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Blak Twang

The Rotton Club
Yahoo Music (May 2002)

After genre-defining albums by Roots Manuva and Skinnyman, up steps Tony Olabode, aka Tony Rotton (after Johnny Rotten apparently), aka Blak Twang for a slice of that freshly cooked UK hip hop credibility. Whereas once small children in the street would point, laugh and throw stones at anyone claiming to represent UK hip hop, now - post Dizzee, post lyrical reference to pints of bitter and cheese on toast - things are changing. There's more confidence in homegrown rap these days, from the artists to the crowds and back again. And, four albums into his career, Blak Twang's clearly ready to collect on what's long been owed - a bit of respect and a whole pile of cash.

He does a good job too, to begin with. If you want to hear the confidence of the current scene made manifest, just listen to Twang go. On the opening title track, Olabode combines a cool dancehall chorus with rhymes that sound like a lifestyle manifesto - setting out the rules for 2005. "Beef Stop", a retort to an unnamed rival, fronts with style, spitting out hilarious lines like "your arms are too short to box me/like a hairy dwarf". "Stop And Search" wryly tackles unwanted police attention. And "Prayer 4 The Dying" is tender and straightforward, a self-explanatory hymn to fallen comrades.

But the focus drifts slightly elsewhere. "My World" - potentially the album's masterpiece - is a response to the demonisation of rap following the shooting of two teenagers at a New Year's Eve party in Birmingham in 2003. Some solid points are raised but Twang doesn't take them anywhere - "it's not a level playing field", he says, talking about social inequality, but that's about it. "They make So Solid scapegoats for what they wrote/they hate to see us rich so they won't stop til we're broke" is clearer, but the assertion that "as long as there's blacks attacking blacks it's our problem" is nonsense. It all seems vague and muddied and you soon start to wonder where the anger is on this track. In Skinnyman's hands, this subject would have burned with righteous ire.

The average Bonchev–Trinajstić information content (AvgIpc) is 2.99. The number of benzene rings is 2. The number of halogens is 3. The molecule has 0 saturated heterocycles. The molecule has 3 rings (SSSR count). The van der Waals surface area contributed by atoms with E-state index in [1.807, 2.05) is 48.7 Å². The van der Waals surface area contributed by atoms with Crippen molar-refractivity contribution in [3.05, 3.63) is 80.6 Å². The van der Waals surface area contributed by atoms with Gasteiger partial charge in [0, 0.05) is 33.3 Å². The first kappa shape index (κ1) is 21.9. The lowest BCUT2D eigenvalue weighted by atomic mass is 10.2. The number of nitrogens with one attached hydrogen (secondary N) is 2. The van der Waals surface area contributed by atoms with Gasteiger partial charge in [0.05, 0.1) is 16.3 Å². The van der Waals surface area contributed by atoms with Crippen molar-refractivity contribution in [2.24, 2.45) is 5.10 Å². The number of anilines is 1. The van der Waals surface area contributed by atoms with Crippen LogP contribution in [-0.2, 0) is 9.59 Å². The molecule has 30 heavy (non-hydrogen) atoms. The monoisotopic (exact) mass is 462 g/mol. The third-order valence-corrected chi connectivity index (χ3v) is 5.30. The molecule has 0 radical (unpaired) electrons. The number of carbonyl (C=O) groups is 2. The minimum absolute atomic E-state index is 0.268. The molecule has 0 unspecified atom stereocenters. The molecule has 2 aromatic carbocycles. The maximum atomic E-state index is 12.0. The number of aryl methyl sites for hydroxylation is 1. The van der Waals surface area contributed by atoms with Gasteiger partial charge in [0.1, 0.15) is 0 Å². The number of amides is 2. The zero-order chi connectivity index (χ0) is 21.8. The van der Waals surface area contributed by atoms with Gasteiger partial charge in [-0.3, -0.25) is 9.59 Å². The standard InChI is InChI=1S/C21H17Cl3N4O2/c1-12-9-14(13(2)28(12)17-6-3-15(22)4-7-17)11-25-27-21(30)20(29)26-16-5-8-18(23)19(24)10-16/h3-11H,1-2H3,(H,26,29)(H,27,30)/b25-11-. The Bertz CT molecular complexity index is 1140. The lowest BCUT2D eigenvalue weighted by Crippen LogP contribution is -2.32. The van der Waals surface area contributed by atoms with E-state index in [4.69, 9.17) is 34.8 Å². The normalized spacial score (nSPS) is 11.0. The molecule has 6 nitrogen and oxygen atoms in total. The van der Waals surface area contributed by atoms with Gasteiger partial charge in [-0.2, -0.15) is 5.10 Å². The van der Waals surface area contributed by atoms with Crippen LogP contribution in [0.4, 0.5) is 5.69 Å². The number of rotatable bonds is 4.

Which brings us to Blak Twang's main problem. He really doesn't have much to say. "Travellin'" is little more than a list of countries he's been to, showing off about his trips overseas like a teenager. He certainly has an eye for the mundane. "I once thought about quitting Britain because of my hay fever," he reveals on "Carry On". In "Lady", he decides that woman are better at doing the washing-up than men, but then men are better at driving, so fair's fair. Even worse, "Soldier", another beef-type track, features a Gollum skit that loses its bite by renaming the character Gunnem. Considering he rails against gun use in "The Rotton Club" and lazy stereotyping in "My World", it's a thoughtless mistake.

Twang's headed in the right direction - his musical blend of hip hop, ragga and dancehall is never less than infectious and his lyrical targets are worthy ones - but in his haste to seize the prize, he's skipped over the hard work required to make a spectacular album. Compared to "Council Estate Of Mind", "The Rotton Club" is fun but lightweight. "I've got plans and visions/I'm not just fancy living," Olabode claims on "Position". Well maybe it's time he started taking that promise a little more seriously..


Ian Watson
Music, film, comedy and travel journalist based in London

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